Adaptive Behavior Essay

1546 Words 7 Pages
Register to read the introduction… Fetal alcohol spectrum disorders are shown to cause growth retardation, cognitive retardation, craniofacial dysmorphology (disfigured skull shapes), and neurobehavioral deficits (Molteno, 2013). They have strong effects on cognitive abilities to children and adolescents. This disorder impairs intellectual development and greatly impairs social development; directly affecting adaptive behaviors. Adaptive behavior is the term used for the broad science of psychology (Perrin & Klein, 1926). This includes the social problems faced with children and adolescents in problem behaviors. This new definition is very crucial because it is in fact an age related idea. Lacking the necessary cognitive abilities to develop socially and intellectually has strong effects on youth as shown in these studies. Most studies with FASD required timeline follow-back techniques which include remembering "accurately" the amounts of X drug consumed in a given time period (Schry, 2013). This obviously has much criticism for its …show more content…
The first study of adaptive behavior that I found was an article written in 1926 as an introductory course into psychology (Perrin & Klein, 1926). They describe this as the “science of adaptive behavior”. While this is a crude term by today’s standards it was a stepping stone for studies into disorders and how they affect this topic. This definition has evolved to and now is known as the performance of an individual in daily activities which are involved in personal and social functioning (Tan, 2012). This idea has been consistently researched among these varying disorders. There are also studies on effective "treatments" involving varying …show more content…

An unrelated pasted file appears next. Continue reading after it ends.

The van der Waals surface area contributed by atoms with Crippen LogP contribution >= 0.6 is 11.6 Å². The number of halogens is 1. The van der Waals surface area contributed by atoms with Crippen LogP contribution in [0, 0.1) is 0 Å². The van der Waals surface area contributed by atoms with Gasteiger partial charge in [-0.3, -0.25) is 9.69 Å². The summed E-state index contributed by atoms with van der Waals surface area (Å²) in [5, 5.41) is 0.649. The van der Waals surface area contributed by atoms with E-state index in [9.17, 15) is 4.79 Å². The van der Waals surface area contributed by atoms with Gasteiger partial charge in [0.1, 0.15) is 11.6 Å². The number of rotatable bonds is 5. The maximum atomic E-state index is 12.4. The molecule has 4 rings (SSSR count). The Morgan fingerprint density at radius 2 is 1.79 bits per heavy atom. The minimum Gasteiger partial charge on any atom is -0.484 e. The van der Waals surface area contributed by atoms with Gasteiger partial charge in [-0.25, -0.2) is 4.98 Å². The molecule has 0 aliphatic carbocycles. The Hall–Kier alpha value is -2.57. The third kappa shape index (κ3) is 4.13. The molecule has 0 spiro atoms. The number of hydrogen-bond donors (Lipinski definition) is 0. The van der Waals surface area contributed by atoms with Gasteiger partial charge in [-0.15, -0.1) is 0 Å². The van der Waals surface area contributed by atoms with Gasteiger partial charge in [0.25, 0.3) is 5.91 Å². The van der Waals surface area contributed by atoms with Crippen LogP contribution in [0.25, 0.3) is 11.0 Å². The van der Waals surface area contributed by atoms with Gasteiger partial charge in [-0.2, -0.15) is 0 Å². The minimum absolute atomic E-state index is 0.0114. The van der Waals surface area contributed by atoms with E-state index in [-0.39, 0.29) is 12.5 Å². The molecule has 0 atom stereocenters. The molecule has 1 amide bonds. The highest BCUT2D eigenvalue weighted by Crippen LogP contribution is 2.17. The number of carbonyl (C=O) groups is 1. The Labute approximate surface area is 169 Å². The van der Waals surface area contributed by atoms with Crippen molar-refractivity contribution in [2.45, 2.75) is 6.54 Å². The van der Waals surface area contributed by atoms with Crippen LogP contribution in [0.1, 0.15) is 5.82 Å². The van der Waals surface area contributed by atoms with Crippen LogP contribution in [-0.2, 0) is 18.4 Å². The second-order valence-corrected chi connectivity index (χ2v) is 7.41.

(2013) they used the method of timeline follow-back to conduct a study on FAS both partial and diagnosed infants. This technique was used to get a range of alcohol abuse while the mother was pregnant. This study was done from 85 mothers living in Cape Coloured. Their infants were recorded during free play or feedings at 6 and half months of birth on 127 different occasions. At 13 months infant temperament was assessed using a survey of 119. Some of the confounds associated with this study include iron deficiency, sociodemographic, and psychological correlates. The children were then diagnosed with FAS/PFAS at 5 years, cognitive and affective function at 5-9years. It is assumed that this was a proper diagnosis because the study includes that it was done by an expert dysmorphologist. By taking these variables together they assessed that the direct link to infant affective function was the prenatal alcoholism. The primary variable here was nothing manipulated by the researchers as they could only use a questionnaire to find out the degree of alcohol abuse during pregnancy. This effects on IQ at varying ages was very disturbing and the temperament issues involved among the children was also taken into account. This study was the first to document a direct effect of fetal alcohol exposure and therefore more testing will be required to support its findings. I believe that these findings are very accurate as they take into account several

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